Wednesday, February 20, 2013

The Chatter Box

Suddenly ready to tell us
exactly what's on her mind!
Mae has suddenly started talking, words bubbling off her lips after two and a half years of squealing and chirping.  I knew that she could talk... because I used to hear her over the monitor, talking to her bear when she was supposed to be taking a nap.  But for whatever reason she didn't feel like blessing us with her verbal thoughts, maybe because she did a pretty good job letting us know in other ways exactly what was on her mind.

This week, however, something just clicked and within half an hour she'd said four words.  Yesterday she started putting words together:  "Hot food!  Hot food!"  "Boots on!  Mama!  Boots on!"  and then, bringing a book over that asked about colors she said:  "purplepinkredgreen" as if it were on big word, saying the colors that were on the page in order.  I announced that Mae Bae would get a bean added to the bean jar for her new words, meaning that her big sister is now enthusiastically cheering her on as well.

I'll admit, I'm grateful for the words, mostly because it might stop the prying comments about the fact that both of our girls have both started talking later than the average.  I remember reading somewhere that children who are very physical often start talking later... and I thought, "aha!"  That's it.  Mae took her first steps at ten months.  She regularly scales vertical surfaces just for the heck of it.  She loves to run and jump and dive and crash... and words... until this week, just didn't seem to be that high on her list of priorities.

Sadie was a late talker too and when she began to talk there were letters that she struggled with.  Last year I made a list of those letters and was dismayed when I counted them.  13.  Half the letters in the alphabet.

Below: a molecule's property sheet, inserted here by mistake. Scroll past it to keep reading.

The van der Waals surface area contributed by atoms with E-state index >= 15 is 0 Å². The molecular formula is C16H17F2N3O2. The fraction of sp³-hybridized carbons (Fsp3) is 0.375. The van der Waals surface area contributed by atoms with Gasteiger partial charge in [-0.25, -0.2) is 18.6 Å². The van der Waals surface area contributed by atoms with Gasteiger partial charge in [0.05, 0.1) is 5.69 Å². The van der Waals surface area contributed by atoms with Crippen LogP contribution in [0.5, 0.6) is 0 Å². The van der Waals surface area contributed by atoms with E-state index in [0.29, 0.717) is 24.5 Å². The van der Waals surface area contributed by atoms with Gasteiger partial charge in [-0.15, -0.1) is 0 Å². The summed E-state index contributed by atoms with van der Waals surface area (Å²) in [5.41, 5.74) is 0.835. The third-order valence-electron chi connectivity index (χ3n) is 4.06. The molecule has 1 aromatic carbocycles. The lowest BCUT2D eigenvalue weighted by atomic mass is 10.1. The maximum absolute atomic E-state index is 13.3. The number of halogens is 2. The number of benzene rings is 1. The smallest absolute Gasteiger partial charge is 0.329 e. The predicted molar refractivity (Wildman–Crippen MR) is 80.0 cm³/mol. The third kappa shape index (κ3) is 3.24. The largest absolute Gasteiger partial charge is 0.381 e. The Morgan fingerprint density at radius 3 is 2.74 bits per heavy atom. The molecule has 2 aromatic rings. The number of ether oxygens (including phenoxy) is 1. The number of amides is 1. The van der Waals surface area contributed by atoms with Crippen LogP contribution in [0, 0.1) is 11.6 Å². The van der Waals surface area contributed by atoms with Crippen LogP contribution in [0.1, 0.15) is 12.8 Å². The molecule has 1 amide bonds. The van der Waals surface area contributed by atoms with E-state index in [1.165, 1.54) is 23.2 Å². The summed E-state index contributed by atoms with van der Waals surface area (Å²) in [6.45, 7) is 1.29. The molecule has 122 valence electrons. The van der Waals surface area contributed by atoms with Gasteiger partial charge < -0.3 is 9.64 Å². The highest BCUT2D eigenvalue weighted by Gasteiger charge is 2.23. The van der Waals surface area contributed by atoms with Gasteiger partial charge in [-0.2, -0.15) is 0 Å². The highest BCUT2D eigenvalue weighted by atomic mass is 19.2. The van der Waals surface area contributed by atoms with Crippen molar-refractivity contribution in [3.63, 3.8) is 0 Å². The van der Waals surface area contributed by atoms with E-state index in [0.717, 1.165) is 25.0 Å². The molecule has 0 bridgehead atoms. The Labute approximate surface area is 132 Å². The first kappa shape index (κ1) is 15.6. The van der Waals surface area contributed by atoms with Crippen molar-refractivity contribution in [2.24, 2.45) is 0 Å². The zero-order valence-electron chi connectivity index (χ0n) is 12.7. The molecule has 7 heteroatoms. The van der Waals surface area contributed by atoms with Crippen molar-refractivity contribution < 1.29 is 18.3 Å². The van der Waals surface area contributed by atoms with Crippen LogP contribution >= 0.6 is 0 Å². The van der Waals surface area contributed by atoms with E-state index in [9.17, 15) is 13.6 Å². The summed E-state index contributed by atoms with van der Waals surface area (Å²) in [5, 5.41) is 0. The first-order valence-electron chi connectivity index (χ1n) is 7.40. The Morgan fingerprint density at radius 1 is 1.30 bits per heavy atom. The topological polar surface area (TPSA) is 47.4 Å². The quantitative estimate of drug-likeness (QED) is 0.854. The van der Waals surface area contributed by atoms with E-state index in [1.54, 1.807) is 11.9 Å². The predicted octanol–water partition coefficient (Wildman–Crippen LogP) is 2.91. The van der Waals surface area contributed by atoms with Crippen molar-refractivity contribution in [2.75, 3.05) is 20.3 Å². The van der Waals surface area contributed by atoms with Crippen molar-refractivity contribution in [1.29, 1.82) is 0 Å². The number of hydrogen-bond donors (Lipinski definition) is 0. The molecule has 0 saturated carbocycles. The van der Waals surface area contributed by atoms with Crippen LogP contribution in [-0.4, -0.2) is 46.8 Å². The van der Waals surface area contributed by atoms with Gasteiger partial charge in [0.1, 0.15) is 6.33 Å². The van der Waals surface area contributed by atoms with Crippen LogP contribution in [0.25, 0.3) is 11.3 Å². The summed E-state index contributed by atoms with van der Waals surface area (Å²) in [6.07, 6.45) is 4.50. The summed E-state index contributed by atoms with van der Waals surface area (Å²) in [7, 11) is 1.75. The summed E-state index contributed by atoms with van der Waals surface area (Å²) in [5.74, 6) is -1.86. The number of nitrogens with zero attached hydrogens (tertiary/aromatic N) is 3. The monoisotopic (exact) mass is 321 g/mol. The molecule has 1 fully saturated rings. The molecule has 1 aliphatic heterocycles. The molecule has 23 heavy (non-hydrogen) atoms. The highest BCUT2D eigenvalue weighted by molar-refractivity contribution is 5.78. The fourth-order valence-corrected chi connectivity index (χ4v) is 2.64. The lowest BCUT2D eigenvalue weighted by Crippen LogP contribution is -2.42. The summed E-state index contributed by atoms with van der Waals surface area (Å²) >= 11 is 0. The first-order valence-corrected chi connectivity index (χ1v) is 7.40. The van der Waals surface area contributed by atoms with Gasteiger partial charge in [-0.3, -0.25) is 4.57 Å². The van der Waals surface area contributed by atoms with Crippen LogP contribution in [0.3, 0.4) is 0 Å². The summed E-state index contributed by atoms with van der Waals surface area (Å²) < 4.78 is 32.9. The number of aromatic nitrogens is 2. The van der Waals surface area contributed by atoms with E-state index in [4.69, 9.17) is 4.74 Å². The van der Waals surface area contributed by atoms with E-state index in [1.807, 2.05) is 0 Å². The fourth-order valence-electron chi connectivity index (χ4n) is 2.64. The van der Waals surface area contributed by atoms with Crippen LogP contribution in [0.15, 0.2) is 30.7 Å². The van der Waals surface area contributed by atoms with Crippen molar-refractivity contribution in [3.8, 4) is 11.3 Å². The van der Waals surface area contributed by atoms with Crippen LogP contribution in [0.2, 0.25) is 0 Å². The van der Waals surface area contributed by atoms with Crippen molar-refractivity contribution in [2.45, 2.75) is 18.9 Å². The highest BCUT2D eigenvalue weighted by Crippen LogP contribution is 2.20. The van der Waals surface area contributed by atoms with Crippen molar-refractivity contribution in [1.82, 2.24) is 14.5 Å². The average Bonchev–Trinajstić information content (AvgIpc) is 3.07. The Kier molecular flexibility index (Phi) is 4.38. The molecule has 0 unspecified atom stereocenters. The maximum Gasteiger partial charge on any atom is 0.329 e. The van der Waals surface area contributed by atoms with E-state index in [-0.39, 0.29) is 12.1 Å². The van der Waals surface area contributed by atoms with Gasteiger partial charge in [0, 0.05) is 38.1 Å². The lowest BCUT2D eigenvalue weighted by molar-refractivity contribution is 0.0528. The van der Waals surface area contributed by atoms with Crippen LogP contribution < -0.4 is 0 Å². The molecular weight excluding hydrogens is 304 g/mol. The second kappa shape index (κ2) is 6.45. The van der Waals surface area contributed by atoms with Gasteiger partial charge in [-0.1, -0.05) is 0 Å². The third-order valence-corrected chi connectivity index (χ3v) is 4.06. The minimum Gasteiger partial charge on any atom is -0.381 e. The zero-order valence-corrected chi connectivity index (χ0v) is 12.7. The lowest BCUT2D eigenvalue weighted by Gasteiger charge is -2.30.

We'd practice letters.  During the summer and the move things were so crazy that we didn't do any formal practice.  Now we read poetry together every day, and she repeats the words after me.  She's mastered ten of those thirteen letters during our reading time and she can say the others... we're just still working on putting them into words.

"I think we should do Spanish with her."  I told Paul jokingly, after our daily lesson one day.  What foreign language to begin with has long been a topic of conversation in our house.  "She says her l's like y's and her v's like b's."

I know there are people we've known who have vocally doubted our decision not to seek outside help... but my thought was always this:  As long as I'm seeing steady improvement we'll keep on as we are.  If I wasn't, I would ask for help.  I have greatly, greatly appreciated the practical advice I've received around here (that's how Sadie learned to say Q!). I have a harder time appreciating comments from people who have watched my child run around with other kids, out of breath and giggling, who then decide to offer their two cents about how something is severely wrong since they can't understand her (when they've never actually talked to her or in other cases, when they have but are clearly hard of hearing).  Yes, it is something we're working on.  Yes there has been major improvement.  And yes, she's a little girl with a little girl voice and being able to hear that voice does aid in understanding what she's saying.

I guess this is just another area, along with how many kids we're going to have and how they'll be educated, where I've gotten to practice not saying exactly what I was thinking in the name of good manners.

So I'm pleased with how things are going along.  I wonder how much Mae's deciding to talk had to do with the fact that about a week ago Sadie started saying:  "Mae doesn't talk.  Angelina Ballerina's sister talks." with a dramatic sigh.

Now to start our school day!  I can't wait to see what Mae is going to come up with today!